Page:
You can take the measure of an X-Men movie by its attitude toward Ian McKellen's helmet.
As Magneto, Master of Magnetism, McKellen usually looks pretty silly with the chess-piece-shaped headwear wrapped around his noggin, no matter how faithfully it echoes the design from X-Men comic books. In the first two X-Men films, director Bryan Singer kept the helmet to a minimum, displaying shrewd judgment for the aspects of superhero mythology that play well on the big screen, and the ones that just look stupid.
For the final film in the trilogy, X-Men: The Last Stand, director Brett Ratner takes the helm and shows no such instincts. Magneto wears that helmet all the time and in trying to juggle a sloppy, frantic, overcrowded story, Ratner loses track of most of the archetypal elements that made X-Men soar in both comics and the cineplex.
Compared to other comic book movies, the X-Men trilogy puts its social politics on its leather sleeves. No matter whether they're "good" X-Men, led by civilized Professor Xavier (Patrick Stewart), or the more militant "evil" mutants led by Magneto, the franchise's minority population of super-powered genetic aberrations stand in for any despised underclass.
The Last Stand's plot hinges on a drug that can turn mutants into normal people, setting off the kind of ethical debates and public protests you'd probably see if a real-world "cure" for, say, homosexuality were announced. In the film's biggest set piece, Magneto (who happens to be played by an openly gay Oscar nominee) leads his followers across San Francisco's most prominent landmark. You half expect them to chant, "We're here! Our powers cause fear! Get used to it!" The metaphors work.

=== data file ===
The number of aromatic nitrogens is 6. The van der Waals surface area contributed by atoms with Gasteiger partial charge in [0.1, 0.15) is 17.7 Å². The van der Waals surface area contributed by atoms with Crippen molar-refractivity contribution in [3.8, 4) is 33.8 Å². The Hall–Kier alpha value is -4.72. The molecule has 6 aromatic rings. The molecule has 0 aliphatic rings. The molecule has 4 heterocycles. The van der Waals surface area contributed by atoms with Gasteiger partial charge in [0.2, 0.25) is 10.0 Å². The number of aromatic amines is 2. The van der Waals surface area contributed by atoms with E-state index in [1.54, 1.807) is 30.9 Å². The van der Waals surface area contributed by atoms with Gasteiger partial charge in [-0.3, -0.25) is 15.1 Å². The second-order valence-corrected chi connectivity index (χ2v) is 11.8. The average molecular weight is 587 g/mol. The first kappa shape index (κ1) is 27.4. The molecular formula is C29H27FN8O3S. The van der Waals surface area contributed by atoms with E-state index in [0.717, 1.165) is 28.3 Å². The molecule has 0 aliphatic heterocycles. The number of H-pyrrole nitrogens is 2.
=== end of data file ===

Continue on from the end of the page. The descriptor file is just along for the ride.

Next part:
It would be great if all films lived up to their relevant themes or operatic aspirations. But The Last Stand features enough subplots for a bookcase full of graphic novels, including a teenage love triangle and the resurrection of a character from the previous film. With so many heroes, villains, henchmen and political figures jockeying for screen time, everyone gets short shrift except for overreaching Magneto and anguished Wolverine (Hugh Jackman, the series' MVP). Major characters die in radical departures from comic book continuity.
I'm a comic book fan, but I don't have knee-jerk objections to the film's changes in superhero canon. (It's not like they're sacred texts like Harry Potter or the Bible.) But The Last Stand doesn't earn its sacrifices or murders, which seem dictated by whose contracts are up. The Last Stand's multiple plots have great potential, but the film leaves all the soul-searching off-camera. Instead, it emphasizes special effects and sensation, with admittedly rousing battle scenes. If you like to argue about whether it would be better to be intangible or indestructible in a fight, The Last Stand is made for you.
It's still flat and cheap-looking, even though the Wall Street Journal estimated its budget at $210 million. Perhaps the film's notoriously tight production deadline got the better of it; a greater issue is that Ratner lacks the artistry to disguise its artificiality. Juggernaut (Vinnie Jones) makes an entertaining bruiser, but appears to have a giant popcorn kernel on his head. When Angel (Ben Foster) spreads his white wings, the fanfare plays like he's the new mascot for a patriotic insurance company. At a key point, night seems to fall in seconds, a continuity glitch worthy of Ed Wood. It becomes all but impossible to lose yourself in the film's fantasy world, something that should be effortless. While Ratner doesn't have visual or verbal wit, he compensates with a nasty, borderline sexist tone that feels jarring in a comic book setting. In one scene, a male guard holds a can of Mace to the imprisoned shape-shifter Mystique (Rebecca Romjin) and snarls, "I'll spray you in the face, bitch!" I doubt The Last Stand would be approved by the Comics Code Authority.
Certainly worse superhero flicks have been made than this one, and the X-Men will survive to fight another day, no matter how much The Last Stand falls short of its cinematic predecessors. But it doesn't give comic books a particularly good name, either.